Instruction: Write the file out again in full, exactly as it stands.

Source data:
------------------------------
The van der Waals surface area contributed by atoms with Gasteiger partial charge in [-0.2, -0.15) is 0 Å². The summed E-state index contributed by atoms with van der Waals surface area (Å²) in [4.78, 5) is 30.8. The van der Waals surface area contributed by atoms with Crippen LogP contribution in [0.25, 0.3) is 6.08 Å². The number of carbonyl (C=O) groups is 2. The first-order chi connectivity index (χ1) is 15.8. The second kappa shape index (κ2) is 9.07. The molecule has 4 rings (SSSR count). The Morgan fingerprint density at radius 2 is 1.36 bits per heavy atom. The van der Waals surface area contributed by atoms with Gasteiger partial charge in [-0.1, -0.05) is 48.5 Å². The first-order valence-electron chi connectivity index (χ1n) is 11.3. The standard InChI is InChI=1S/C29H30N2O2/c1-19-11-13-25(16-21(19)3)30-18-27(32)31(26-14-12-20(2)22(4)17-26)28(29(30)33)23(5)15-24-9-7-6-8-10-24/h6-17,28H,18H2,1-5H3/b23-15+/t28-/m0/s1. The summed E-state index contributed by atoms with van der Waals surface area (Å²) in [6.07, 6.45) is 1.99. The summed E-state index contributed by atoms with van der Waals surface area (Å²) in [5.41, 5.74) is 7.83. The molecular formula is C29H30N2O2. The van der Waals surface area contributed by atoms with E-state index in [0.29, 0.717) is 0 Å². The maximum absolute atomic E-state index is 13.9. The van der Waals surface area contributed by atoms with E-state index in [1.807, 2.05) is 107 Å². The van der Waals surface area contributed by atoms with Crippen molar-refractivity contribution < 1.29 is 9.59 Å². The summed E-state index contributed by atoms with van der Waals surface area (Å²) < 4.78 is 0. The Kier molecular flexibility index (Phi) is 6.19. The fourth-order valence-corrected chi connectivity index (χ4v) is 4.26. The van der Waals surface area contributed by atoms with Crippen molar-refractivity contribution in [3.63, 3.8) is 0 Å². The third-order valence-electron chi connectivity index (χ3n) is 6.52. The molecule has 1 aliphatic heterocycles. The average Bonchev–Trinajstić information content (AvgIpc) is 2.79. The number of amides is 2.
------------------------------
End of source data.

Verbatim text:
The van der Waals surface area contributed by atoms with Gasteiger partial charge in [-0.2, -0.15) is 0 Å². The summed E-state index contributed by atoms with van der Waals surface area (Å²) in [4.78, 5) is 30.8. The van der Waals surface area contributed by atoms with Crippen LogP contribution in [0.25, 0.3) is 6.08 Å². The number of carbonyl (C=O) groups is 2. The first-order chi connectivity index (χ1) is 15.8. The second kappa shape index (κ2) is 9.07. The molecule has 4 rings (SSSR count). The Morgan fingerprint density at radius 2 is 1.36 bits per heavy atom. The van der Waals surface area contributed by atoms with Gasteiger partial charge in [-0.1, -0.05) is 48.5 Å². The first-order valence-electron chi connectivity index (χ1n) is 11.3. The standard InChI is InChI=1S/C29H30N2O2/c1-19-11-13-25(16-21(19)3)30-18-27(32)31(26-14-12-20(2)22(4)17-26)28(29(30)33)23(5)15-24-9-7-6-8-10-24/h6-17,28H,18H2,1-5H3/b23-15+/t28-/m0/s1. The summed E-state index contributed by atoms with van der Waals surface area (Å²) in [6.07, 6.45) is 1.99. The summed E-state index contributed by atoms with van der Waals surface area (Å²) in [5.41, 5.74) is 7.83. The molecular formula is C29H30N2O2. The van der Waals surface area contributed by atoms with E-state index in [0.29, 0.717) is 0 Å². The maximum absolute atomic E-state index is 13.9. The van der Waals surface area contributed by atoms with E-state index in [1.807, 2.05) is 107 Å². The van der Waals surface area contributed by atoms with Crippen molar-refractivity contribution < 1.29 is 9.59 Å². The summed E-state index contributed by atoms with van der Waals surface area (Å²) < 4.78 is 0. The Kier molecular flexibility index (Phi) is 6.19. The fourth-order valence-corrected chi connectivity index (χ4v) is 4.26. The van der Waals surface area contributed by atoms with Crippen molar-refractivity contribution in [3.63, 3.8) is 0 Å². The third-order valence-electron chi connectivity index (χ3n) is 6.52. The molecule has 1 aliphatic heterocycles. The average Bonchev–Trinajstić information content (AvgIpc) is 2.79. The number of amides is 2.